(Almost) all taxes can be avoided by simply not participating in the activity which is being taxed - including income tax. That doesn't make them "not taxes" or "not compulsory" and I don't see why the licence fee is any different.
Re: The Distinction....
I think it would be more like confusing "using a car" with "using the road" (or even "inventing cars" with "inventing roads").
Re: As punishment
I find that even in modem mode, it still requires rebooting once a day otherwise it decides to randomly slow everything down (though in fairness this could be the network's fault too). Funnily enough the most noticeable symptom of this is that if I try to watch something on iplayer then it wont start for about 30 seconds as it is "buffering".
VM is really very poor at customer service, despite being more expensive than Sky. For example, they randomly and deliberately (by means of checking User-Agent and equivalent in Flash) dropped support for Linux from the "VM player" service without telling anyone. This service is already worse than the Sky equivalent since it only works on your home connection vs Sky which works anywhere. Then there's the fact that you can't get Sky Atlantic on VM. And that the price of a package without phone service is no cheaper than one with phone service (despite their product being priced to be slightly more expensive than Sky TV+BT line rental+a decent xDSL ISP). And they will offer you a "loyalty" discount if you complain, but only if you sign up for a new 24-month contract.
Re: "Once the novelty of an interchangeable lens compact has worn off"
Based on anecdotal evidence (ie friends who have bought them), I think the G-series is largely sold to people who like taking pictures and want to do it "more seriously" but are scared off buying a DSLR by the perceived "complexity" (or to some extent the cost). This is in contrast to EVIL which tends to be bought by people who would have bought a DSLR before EVIL existed but prefer the form-factor. That is a market which Canon does not serve at present.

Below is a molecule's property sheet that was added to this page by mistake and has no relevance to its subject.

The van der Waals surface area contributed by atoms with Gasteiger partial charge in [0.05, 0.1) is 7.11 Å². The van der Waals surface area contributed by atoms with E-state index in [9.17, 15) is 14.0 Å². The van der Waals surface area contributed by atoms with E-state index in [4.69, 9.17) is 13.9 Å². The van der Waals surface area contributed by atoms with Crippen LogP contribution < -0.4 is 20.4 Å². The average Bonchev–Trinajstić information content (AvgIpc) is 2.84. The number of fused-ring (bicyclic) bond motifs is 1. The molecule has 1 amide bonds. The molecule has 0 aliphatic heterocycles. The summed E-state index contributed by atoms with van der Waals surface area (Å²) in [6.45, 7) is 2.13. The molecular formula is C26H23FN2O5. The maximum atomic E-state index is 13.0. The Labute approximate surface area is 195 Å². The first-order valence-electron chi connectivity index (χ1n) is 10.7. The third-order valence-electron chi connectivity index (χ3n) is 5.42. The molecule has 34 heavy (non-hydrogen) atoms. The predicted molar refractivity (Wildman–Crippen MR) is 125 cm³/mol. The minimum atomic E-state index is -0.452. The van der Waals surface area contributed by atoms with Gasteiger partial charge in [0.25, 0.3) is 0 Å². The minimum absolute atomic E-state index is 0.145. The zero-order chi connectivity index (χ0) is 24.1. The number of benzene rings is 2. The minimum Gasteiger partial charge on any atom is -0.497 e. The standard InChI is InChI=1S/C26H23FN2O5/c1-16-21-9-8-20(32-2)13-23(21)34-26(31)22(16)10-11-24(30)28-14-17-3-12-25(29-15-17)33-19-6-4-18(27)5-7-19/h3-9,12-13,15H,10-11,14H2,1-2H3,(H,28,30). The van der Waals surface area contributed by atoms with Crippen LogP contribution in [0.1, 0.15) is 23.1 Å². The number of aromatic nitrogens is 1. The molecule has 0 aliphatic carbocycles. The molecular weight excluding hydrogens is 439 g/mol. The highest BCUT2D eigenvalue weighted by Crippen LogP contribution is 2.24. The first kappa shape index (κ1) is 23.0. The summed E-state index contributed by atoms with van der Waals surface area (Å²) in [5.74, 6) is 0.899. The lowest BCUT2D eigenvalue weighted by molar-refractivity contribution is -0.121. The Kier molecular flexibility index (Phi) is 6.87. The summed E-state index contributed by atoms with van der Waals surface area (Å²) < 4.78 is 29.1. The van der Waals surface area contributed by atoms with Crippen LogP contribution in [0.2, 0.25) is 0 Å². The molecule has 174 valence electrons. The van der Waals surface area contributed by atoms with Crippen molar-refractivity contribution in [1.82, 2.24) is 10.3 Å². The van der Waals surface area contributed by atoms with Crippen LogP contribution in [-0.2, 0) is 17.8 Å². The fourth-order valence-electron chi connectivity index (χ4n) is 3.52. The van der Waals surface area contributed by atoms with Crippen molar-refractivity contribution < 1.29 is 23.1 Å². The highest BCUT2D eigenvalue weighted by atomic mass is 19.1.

I do agree about the S-series though. Awesome cameras - true compacts but with full exposure control and the ability to shoot RAW. The sensor size means quality will never be as good as a DSLR but then a DSLR will never be as good as medium format for the same reason - photography is always about compromises.
It's a bit cheeky calling themselves the "first British airline" to do it. For one thing, as others pointed out, planes have had phones on them for years (since the early 90s I think). For another, BA has had this tech installed for a while on their City Airport-JFK flight but disable the voice part of it so its data-only (and they don't provide Wifi data which is a bit weird). Apart from anything else there is so much background noise on a plane I can't imagine that using a phone would be particularly great anyway so seems quite sensible to me.
Agreed, recoll is awesome... indexes contents of files and can handle quite a few file types. Also does a very good job of appearing to use next to no resources. My only complaint is that it doesn't work on Windows. Combine it with "locate" in regex mode and you have a very effective search solution.
I find Everything (http://www.voidtools.com) is a good alternative to "locate" on Unix (for searching by indexed file name) but I haven't found a decent program which will index file contents yet on Windows.
1967 in England and Wales, 1973 elsewhere in the UK